An Introduction to Printmaking


 

Printmaking is the process of creating artworks by printing - normally on paper. An original print is traditionally an image conceived by an artist to be created on one surface and transferred onto another, thereby enabling the production of more than one final image. The original work of art is the print itself, the end product of the process, rather than the block or plate from which it is printed.

 

The development of photography and digital print technology in recent years has meant that the traditional definition of an original print does not cover all printmaking techniques. So the definition of an original print today has less to do with process than with intention. An original print is now generally acknowledged to be an artwork originally conceived by the artist as a print.

 

There are several different methods of printmaking, which fall into three main groups: Relief printing; Intaglio printing; and Planographic printing.


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    Relief Printing

    Relief prints are those in which the areas around the image to be printed are cut away, leaving the image on the block in relief. The raised areas are inked and the image transferred onto a second surface, usually paper. The most common relief processes are woodcut, linocut and wood engraving.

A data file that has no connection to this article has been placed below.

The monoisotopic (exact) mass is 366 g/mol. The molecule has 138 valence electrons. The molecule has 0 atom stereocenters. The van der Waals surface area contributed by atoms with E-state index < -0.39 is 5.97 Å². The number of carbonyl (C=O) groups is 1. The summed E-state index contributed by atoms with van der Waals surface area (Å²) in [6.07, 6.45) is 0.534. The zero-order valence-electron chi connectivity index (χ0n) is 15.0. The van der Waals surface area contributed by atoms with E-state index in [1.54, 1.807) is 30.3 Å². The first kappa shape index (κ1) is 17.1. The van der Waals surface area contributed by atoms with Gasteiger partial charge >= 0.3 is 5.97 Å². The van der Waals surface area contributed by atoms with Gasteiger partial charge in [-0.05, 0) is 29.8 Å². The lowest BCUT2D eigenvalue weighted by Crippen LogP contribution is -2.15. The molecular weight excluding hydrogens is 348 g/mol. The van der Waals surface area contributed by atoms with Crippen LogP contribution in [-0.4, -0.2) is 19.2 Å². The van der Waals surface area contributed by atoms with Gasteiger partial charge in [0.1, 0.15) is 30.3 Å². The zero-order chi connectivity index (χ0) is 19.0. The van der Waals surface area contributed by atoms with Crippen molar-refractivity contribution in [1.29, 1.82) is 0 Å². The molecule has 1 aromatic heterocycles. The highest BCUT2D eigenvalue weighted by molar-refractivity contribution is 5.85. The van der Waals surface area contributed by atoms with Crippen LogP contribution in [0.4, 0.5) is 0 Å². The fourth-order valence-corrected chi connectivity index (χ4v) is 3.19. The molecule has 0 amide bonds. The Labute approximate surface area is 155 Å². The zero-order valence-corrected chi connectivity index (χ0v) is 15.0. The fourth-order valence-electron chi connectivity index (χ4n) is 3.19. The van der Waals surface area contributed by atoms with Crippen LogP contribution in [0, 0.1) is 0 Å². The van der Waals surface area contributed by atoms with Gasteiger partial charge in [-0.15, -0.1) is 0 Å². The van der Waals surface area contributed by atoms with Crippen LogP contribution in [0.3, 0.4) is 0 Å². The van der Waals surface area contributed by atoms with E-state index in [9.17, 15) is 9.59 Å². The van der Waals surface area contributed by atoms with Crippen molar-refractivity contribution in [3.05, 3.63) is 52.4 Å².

Intaglio Printing

    Intaglio prints (from Italian intagliare - to engrave or incise) are those in which the image is cut into a surface or plate. When the plate is inked, the incised lines hold the ink and the image is transferred to a second surface, usually paper. When an intaglio plate is passed through the printing press it leaves a raised area around the image where it has pressed into the paper, known as the platemark. The presence of a platemark is a good way of telling an intaglio print from a relief or planographic print. Engraving, etching, drypoint, carborundum, aquatint and mezzotint are the most common types of intaglio printmaking. Many printmakers combine different intaglio techniques when they work on their plates and for this reason it is not unusual to see a contemporary print described simply as intaglio.

     

    Planographic Printing

    In addition to the traditional relief and intaglio processes, which involve cutting into a block or plate, there are other methods of printmaking which do not, known as planographic processes. Traditionally the term planographic relates primarily to lithography but in recent years its usage has grown to encompass screenprint, and the various photomechanical and digital processes.